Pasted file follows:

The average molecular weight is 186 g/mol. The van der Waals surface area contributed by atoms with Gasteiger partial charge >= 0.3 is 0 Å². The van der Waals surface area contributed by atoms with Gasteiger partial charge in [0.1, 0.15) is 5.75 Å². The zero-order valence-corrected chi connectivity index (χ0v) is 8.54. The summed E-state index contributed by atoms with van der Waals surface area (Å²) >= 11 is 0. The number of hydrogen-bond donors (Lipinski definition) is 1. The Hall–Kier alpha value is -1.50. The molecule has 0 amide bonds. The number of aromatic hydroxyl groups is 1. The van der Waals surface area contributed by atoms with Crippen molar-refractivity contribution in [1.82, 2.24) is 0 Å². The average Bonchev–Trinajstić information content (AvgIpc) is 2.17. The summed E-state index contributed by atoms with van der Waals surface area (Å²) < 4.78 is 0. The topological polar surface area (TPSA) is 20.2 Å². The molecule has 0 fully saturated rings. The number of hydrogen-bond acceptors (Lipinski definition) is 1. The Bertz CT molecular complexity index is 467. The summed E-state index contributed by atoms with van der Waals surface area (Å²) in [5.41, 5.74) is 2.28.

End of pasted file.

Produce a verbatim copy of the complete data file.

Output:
The average molecular weight is 186 g/mol. The van der Waals surface area contributed by atoms with Gasteiger partial charge >= 0.3 is 0 Å². The van der Waals surface area contributed by atoms with Gasteiger partial charge in [0.1, 0.15) is 5.75 Å². The zero-order valence-corrected chi connectivity index (χ0v) is 8.54. The summed E-state index contributed by atoms with van der Waals surface area (Å²) >= 11 is 0. The number of hydrogen-bond donors (Lipinski definition) is 1. The Hall–Kier alpha value is -1.50. The molecule has 0 amide bonds. The number of aromatic hydroxyl groups is 1. The van der Waals surface area contributed by atoms with Crippen molar-refractivity contribution in [1.82, 2.24) is 0 Å². The average Bonchev–Trinajstić information content (AvgIpc) is 2.17. The summed E-state index contributed by atoms with van der Waals surface area (Å²) < 4.78 is 0. The topological polar surface area (TPSA) is 20.2 Å². The molecule has 0 fully saturated rings. The number of hydrogen-bond acceptors (Lipinski definition) is 1. The Bertz CT molecular complexity index is 467. The summed E-state index contributed by atoms with van der Waals surface area (Å²) in [5.41, 5.74) is 2.28.